Innovators | Medicine

A higher vision for the O.R.

Ferenc Jolesz, Brigham and Women’s Hospital

Dr. Ferenc Jolesz, Brigham and Women’s Hospital
Dr. Ferenc Jolesz, Brigham and Women’s HospitalYoon S. Byun/Globe Staff/Boston Globe

LIKE A DRIVER USING GPS in an unfamiliar landscape, surgeons at the newest operating suite in Boston’s Brigham and Women’s Hospital use a variety of sophisticated imaging systems to navigate a patient’s complicated anatomy.

This groundbreaking clinical center, called the Advanced Multimodality Image Guided Operating suite, or AMIGO, is the brainchild of Dr. Ferenc Jolesz. It combines in a single location the most advanced imaging technologies, including magnetic resonance imaging, X-ray computed tomography, and ultrasound.

In this futuristic setup, radiologists and surgeons move through sliding doors that connect three sterile chambers. A 33,000-pound MRI and other machines glide from one room to another so surgeons can match the most effective technology to different procedures. Watching a virtual model of the patient, doctors can pinpoint the position of their instruments. “Three-dimensional images that represent both anatomy and the disease complement what the physicians themselves see,’’ Jolesz said.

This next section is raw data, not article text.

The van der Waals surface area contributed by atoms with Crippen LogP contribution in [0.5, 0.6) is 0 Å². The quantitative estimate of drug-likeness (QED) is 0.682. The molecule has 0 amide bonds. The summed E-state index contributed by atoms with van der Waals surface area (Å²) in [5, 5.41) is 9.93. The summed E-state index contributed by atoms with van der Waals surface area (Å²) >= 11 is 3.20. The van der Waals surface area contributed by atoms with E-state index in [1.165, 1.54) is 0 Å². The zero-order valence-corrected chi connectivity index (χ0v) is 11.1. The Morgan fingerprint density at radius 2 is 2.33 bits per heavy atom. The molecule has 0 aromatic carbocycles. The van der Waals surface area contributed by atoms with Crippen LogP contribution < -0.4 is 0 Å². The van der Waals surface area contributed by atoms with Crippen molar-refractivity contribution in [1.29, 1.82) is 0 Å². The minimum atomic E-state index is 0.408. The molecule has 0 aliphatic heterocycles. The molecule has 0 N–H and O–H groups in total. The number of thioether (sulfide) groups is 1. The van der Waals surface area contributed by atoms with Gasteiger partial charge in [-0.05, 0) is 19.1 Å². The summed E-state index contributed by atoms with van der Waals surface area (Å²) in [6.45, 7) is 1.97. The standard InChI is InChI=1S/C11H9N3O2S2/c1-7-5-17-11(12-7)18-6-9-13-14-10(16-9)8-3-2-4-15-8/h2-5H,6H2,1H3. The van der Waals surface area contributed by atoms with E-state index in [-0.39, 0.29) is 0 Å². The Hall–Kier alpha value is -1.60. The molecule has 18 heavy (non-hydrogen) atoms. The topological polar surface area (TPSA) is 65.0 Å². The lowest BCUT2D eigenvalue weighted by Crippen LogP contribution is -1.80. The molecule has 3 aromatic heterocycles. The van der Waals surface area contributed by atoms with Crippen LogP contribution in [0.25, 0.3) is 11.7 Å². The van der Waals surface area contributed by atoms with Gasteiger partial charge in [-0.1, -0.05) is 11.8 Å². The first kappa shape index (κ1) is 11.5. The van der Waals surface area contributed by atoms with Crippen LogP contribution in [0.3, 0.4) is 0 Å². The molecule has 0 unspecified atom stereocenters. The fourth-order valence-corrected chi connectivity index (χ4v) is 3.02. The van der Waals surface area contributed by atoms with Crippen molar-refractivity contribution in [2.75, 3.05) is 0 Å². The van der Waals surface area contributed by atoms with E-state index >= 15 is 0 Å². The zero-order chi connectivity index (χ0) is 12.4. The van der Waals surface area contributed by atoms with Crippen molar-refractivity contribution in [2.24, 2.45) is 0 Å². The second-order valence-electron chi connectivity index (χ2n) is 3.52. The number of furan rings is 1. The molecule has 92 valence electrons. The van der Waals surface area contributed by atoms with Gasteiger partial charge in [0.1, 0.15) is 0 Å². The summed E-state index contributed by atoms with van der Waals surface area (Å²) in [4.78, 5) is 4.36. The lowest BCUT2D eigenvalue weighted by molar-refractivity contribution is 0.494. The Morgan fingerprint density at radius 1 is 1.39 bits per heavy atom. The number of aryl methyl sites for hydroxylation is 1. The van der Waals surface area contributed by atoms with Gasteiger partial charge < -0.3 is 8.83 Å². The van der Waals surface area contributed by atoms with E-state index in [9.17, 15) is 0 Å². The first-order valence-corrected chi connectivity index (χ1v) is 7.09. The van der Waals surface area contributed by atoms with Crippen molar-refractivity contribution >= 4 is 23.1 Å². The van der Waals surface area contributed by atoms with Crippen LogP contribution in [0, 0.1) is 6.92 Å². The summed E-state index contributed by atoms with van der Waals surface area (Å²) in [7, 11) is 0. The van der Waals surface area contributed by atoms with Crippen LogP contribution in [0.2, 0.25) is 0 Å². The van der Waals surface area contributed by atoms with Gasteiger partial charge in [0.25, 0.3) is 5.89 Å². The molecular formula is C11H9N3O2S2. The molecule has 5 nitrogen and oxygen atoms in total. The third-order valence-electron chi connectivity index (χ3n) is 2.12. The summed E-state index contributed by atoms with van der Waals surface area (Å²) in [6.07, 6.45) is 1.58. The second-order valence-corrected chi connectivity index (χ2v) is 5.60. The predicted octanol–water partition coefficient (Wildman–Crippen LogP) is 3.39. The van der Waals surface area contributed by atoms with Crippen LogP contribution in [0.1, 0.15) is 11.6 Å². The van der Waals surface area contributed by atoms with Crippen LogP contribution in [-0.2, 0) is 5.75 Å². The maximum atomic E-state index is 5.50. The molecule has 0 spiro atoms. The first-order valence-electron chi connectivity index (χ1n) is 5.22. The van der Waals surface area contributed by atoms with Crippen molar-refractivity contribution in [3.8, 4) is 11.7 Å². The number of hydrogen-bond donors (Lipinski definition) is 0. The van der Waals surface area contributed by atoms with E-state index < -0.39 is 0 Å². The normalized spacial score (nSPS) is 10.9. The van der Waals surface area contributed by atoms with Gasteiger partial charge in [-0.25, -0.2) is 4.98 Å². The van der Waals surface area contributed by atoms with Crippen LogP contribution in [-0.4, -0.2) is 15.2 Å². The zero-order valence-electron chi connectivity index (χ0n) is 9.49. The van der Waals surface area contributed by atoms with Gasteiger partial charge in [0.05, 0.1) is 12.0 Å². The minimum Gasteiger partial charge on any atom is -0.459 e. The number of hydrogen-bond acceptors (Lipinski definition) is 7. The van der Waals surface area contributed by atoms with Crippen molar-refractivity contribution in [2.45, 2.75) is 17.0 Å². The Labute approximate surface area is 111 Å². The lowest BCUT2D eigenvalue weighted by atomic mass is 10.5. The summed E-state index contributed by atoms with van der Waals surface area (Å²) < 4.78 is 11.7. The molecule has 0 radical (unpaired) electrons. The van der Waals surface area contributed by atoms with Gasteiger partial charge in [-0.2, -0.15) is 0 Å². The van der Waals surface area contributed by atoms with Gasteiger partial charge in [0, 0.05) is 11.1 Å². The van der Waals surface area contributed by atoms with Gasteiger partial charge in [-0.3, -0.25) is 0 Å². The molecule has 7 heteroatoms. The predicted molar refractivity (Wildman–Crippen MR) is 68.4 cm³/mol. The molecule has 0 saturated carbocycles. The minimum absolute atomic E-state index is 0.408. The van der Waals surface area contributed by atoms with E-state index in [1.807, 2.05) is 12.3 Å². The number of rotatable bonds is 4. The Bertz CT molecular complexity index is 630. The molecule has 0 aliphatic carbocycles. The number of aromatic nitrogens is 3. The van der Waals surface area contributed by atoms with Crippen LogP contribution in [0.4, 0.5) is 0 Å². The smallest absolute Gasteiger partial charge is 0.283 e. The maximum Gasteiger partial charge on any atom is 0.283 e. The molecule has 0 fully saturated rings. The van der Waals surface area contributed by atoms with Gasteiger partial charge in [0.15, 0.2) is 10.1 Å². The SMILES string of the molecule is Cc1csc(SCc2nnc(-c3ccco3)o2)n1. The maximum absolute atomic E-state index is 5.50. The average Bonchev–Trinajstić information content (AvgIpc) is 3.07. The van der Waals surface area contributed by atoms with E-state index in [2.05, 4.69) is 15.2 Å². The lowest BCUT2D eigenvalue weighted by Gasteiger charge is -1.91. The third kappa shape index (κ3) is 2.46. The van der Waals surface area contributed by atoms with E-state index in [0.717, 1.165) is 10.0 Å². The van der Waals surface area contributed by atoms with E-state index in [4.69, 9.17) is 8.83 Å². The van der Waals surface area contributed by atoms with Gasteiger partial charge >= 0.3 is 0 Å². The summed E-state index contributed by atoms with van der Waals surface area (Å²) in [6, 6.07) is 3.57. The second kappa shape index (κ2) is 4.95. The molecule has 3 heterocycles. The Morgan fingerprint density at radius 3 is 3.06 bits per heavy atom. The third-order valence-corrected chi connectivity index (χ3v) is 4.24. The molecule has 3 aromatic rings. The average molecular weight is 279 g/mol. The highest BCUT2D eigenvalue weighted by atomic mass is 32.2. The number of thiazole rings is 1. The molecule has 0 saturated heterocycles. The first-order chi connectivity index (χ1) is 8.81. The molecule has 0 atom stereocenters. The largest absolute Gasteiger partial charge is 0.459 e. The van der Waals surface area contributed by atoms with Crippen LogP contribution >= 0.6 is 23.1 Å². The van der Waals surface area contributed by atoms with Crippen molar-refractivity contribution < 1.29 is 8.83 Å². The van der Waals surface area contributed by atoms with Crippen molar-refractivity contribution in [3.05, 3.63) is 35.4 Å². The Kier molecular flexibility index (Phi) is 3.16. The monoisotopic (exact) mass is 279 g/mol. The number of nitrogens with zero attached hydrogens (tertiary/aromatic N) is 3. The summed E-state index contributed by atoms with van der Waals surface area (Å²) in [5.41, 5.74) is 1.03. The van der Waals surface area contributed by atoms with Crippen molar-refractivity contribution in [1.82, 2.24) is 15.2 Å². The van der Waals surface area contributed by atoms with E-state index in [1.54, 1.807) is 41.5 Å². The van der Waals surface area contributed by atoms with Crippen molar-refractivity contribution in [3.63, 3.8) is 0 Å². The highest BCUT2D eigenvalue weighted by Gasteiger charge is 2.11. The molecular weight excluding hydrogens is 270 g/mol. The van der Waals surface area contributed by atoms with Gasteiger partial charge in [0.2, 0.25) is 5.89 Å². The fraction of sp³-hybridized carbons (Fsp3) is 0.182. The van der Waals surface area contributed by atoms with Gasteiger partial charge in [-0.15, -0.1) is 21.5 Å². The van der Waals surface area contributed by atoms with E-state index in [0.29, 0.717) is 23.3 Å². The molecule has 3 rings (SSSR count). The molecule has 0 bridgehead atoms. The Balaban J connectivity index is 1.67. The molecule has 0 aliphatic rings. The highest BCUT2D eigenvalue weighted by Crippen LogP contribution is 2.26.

AMIGO, which opened last year, has hosted more than 100 procedures, including brain surgery, cryosurgery, and cancer radiation therapy. The facility took almost a decade to develop, Jolesz said, and required substantial assistance from the National Institutes of Health.

Jolesz, 66, wants to prove that patients have fewer complications and heal faster if surgery is complemented with imaging. He believes the clinical data gathered with AMIGO will help develop new approaches to medical interventions.

“If you have imagination,’’ he said, “you can think about new ways to approach problems.’’